the fully loaded magazine
This refers to your issue of the year Faith or its Absence (January 13). I am an old reader of Outlook and may be one of the first to have subscribed when Vinod Mehta started this magazine. But during the past year, I found Outlook quite boring. Many issues lay on my table untouched and I had almost decided not to renew my subscription. Then this issue landed and I read it from cover to cover. After a very long time, you have come out with a readable issue. I am again thinking of renewing my subscription for another five years. Congratulations! Keep publishing such readable issues.
Krishnachandra Govil, Lucknow
Outlook’s year-end issue once again didn’t disappoint—its subject, faith, was well-chosen and the essays are wonderful reads. However, as usual, not all faiths were subjected to the critical lens equally. In India, we see expressions of Hinduism and statements of Hindus being targeted openly—claims at science congresses, a scientific paper presented by a vice chancellor, and statements from BJP leaders on cow urine and cow dung. Sadhus and mystics who claim to wield miracles are regularly exposed and ridiculed by rationalists and the media. Surprisingly, when the Pope canonised a nun only because a string of miracles was attributed to her, no questions were raised.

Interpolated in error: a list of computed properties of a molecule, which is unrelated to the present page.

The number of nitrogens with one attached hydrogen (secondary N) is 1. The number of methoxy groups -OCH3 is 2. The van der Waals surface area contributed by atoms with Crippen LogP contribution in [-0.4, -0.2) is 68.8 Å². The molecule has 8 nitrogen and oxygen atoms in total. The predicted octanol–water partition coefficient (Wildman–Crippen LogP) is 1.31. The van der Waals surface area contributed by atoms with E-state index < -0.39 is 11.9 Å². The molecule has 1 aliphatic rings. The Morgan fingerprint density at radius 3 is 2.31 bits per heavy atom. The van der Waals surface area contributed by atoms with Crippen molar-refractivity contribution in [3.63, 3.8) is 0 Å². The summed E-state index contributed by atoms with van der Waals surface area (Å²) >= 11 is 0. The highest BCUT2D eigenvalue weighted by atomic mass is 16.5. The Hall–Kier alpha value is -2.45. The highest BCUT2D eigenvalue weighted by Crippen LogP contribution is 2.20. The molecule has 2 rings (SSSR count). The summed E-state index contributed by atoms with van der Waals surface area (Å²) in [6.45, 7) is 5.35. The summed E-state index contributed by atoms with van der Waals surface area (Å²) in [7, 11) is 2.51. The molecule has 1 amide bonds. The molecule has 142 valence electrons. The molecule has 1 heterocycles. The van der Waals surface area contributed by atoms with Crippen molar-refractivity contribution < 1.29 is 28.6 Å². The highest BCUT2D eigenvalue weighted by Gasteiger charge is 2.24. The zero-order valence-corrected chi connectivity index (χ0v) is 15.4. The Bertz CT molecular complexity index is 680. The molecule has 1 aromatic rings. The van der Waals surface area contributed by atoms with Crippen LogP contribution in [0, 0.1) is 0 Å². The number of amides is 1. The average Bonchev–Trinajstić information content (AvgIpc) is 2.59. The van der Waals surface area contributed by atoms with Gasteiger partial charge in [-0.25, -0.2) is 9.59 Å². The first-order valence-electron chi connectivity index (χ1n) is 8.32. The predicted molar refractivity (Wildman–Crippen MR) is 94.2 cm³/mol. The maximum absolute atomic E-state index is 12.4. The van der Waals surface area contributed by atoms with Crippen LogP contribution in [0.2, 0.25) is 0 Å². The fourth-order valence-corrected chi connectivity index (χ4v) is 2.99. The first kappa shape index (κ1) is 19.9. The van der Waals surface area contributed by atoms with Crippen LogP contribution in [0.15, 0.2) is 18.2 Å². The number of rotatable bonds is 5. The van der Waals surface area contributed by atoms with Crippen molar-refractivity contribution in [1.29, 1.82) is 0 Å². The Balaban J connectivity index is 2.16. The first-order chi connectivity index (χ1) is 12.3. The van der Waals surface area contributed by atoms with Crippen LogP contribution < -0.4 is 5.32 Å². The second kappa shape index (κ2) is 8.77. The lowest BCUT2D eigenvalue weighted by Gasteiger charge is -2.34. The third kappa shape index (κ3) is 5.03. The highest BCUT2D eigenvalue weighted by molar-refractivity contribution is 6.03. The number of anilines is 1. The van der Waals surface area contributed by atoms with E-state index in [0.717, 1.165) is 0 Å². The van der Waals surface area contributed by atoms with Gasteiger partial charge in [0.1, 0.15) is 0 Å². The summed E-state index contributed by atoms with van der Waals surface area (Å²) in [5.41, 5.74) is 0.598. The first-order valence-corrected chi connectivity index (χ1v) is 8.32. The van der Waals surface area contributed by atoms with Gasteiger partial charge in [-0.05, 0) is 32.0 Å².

Duggaraju Srinivasa Rao, Vijaywada
Outlook’s special issue on faith presents some very insightful views. Indeed, there is nothing more intricate and intriguing than the weave of faith. It flows free of knots and joints…a seamless arrangement of thought processes. Be it throwing furniture out of a window as in South Africa to usher in the new year or discarding the extra crockery accumulated through the past 12 months in Denmark—a faith in this symbolic act of discarding past worries and starting on a clean slate, with new hopes and dreams, unites many cultures. A member of Jehovah’s Witness might refuse to sing the national anthem because of his faith or an ardent chanter of the Hanuman Chalisa might ignore doctors’ advice. Faith is the touchstone that makes such leaps—often into the unknown—possible.
Arun Kampani, New Delhi
Ghost Train of Our Memories by Rajat Mitra is written in a masterly lucid style with meticulous historical details. Congrats to the author for educating the present generation, which is unfamiliar with the history of our repressive past.
Harish Pandey, On E-Mail